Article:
Energy situation deserves a new Manhattan Project?
As gasoline prices climb higher and higher, U.S. Sen. Chuck Hagel of Nebraska is hoping that worldwide leaders, national lawmakers and the America people are finally getting the message about energy production.
"We have not been paying attention to energy. We have not been paying attention to domestic production of energy and so we have a problem," the senator said in an article written by Robert Pore of the Grand Island Independent.
Hagel's point is underscored by statistics from the government's Energy Information Administration. In projections released Thursday of last week, the agency projected that average gasoline prices will peak at $2.35 in May. That compares to an average of $2.22 a gallon paid last week by U.S. gasoline consumers.
But, despite the soaring costs at the pump, motorists are not easing off the roads. Demand for gasoline this summer is projected at 9.3 million barrels a day, a total that represents a 1.8 percent increase over last summer.
So what can and should be done? Unfortunately, Hagel says, there are no easy or quick answers. "That's because we have deferred the problem and the issue and we have not dealt with it," he said. "It has only gotten worse."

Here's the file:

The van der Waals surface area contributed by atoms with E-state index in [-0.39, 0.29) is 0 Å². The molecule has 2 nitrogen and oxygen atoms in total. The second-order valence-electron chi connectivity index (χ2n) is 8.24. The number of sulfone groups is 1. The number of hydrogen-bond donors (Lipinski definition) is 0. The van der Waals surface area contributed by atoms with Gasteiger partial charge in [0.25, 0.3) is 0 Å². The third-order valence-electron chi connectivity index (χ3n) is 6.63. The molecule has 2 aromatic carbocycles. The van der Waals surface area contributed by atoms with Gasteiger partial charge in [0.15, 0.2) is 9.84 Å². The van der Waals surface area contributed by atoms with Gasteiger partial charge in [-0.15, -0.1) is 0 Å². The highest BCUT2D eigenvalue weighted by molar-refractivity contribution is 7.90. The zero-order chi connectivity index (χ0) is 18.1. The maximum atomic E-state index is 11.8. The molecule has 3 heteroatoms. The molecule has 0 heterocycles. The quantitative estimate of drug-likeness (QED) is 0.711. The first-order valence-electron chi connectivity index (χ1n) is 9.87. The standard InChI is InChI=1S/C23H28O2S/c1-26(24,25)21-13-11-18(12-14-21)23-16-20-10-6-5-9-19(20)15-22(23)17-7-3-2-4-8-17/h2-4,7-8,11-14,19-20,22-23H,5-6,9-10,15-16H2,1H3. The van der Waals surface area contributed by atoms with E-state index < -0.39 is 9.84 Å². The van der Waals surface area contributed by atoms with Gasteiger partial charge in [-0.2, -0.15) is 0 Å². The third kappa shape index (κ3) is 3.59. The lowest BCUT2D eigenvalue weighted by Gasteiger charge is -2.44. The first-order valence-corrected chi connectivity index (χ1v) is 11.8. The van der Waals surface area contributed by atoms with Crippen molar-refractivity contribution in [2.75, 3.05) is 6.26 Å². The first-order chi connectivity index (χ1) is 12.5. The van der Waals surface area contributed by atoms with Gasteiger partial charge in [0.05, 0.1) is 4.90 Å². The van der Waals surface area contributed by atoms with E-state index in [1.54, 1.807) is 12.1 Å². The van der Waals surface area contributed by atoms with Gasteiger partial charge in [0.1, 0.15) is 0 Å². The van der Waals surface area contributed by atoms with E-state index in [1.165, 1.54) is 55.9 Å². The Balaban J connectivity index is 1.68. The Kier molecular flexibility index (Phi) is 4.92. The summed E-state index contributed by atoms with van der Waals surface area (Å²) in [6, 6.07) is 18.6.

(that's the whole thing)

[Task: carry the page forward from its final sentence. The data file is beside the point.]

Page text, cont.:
Despite the temptation to seek a quick fix, Sen. Hagel says the energy problem is not going to be solved by conservation measures or additional government regulations. "Regulation is going to hurt you more," he said. "That's why we've got such high gas prices, because of too much regulation on refineries." Hagel also says that it won't work to conserve our way out of the crisis, because that will cause the economy to go down.
What alternatives does that leave? In Hagel's view, the answer is to get back to domestically produced energy sources in this country, and that does include oil and natural gas."
Saying America has undermined itself, the senator points out that, "We haven't built a new refinery or new nuclear power plant in this country since the late 1970s." As a start in the direction of reversing the problem, Hagel believes the United States needs to exploit all of its existing fossil fuel reserves, including the Arctic National Wildlife Reserve."
"The Arctic National Wildlife Reserve is part of the answer. It's not all the answer," he said. "But we are so undermining our own economic interests in this country by these silly, silly things we are doing to ourselves. I don't blame anybody else. I blame ourselves."
In summary, Hagel says the only way to solve the energy problem is by focusing the nation's creative energy on finding a solution. He compared the situation to the Manhattan Project which developed the atomic bomb during World War II. "I think the urgency (of finding an energy solution) is of that magnitude."